Most applications never need to execute anything on the stack, so an obvious defense against buffer overflow exploits is to make the stack nonexecutable. When this is done, shellcode inserted anywhere on the stack is basically useless. This type of defense will stop the majority of exploits out there, and it is becoming more popular. The latest version of OpenBSD has a nonexecutable stack by default, and a nonexecutable stack is available in Linux through PaX, a kernel patch.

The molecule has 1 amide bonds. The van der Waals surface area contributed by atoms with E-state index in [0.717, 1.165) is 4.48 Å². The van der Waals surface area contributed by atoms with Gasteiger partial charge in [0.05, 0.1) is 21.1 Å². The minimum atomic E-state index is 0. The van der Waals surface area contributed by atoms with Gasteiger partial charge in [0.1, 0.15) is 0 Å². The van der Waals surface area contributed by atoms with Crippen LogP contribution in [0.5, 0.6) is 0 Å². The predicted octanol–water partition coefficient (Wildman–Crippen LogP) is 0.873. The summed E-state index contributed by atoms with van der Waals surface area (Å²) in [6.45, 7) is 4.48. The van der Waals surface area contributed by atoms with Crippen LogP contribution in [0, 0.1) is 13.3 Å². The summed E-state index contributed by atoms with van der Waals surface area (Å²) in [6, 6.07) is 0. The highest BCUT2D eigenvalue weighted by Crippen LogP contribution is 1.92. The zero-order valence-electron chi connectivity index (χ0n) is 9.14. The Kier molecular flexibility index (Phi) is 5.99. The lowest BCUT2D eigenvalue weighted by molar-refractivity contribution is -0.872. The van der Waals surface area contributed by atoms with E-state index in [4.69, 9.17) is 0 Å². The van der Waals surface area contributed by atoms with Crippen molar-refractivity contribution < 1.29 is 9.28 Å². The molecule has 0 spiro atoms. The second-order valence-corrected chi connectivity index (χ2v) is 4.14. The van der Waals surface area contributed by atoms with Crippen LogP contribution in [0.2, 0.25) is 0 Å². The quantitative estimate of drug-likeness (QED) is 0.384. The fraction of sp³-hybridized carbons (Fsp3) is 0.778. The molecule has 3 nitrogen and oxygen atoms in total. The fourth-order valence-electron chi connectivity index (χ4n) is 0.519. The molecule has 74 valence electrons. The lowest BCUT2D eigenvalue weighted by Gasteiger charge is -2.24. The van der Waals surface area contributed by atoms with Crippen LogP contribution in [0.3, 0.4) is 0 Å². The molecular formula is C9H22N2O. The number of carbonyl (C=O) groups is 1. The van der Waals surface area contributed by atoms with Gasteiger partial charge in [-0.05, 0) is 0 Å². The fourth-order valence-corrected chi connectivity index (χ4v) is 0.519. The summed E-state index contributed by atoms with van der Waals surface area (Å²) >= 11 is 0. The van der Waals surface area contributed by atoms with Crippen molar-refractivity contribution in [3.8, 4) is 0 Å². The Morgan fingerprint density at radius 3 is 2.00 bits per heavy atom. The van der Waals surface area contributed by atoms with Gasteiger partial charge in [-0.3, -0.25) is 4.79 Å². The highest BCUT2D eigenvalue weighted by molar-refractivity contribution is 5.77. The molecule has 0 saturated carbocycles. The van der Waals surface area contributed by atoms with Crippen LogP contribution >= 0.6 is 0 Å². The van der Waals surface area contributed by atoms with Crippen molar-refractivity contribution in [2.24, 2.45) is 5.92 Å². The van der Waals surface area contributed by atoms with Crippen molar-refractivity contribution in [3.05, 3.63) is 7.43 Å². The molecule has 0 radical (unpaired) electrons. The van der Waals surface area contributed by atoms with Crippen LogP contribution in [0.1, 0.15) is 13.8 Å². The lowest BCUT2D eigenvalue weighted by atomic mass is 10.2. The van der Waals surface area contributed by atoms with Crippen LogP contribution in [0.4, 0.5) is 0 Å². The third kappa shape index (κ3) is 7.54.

Of course, there exists a technique used to bypass this protective countermeasure. This technique is known as returning into libc. libc is a standard C library that contains various basic functions, such as
exit(). These functions are ...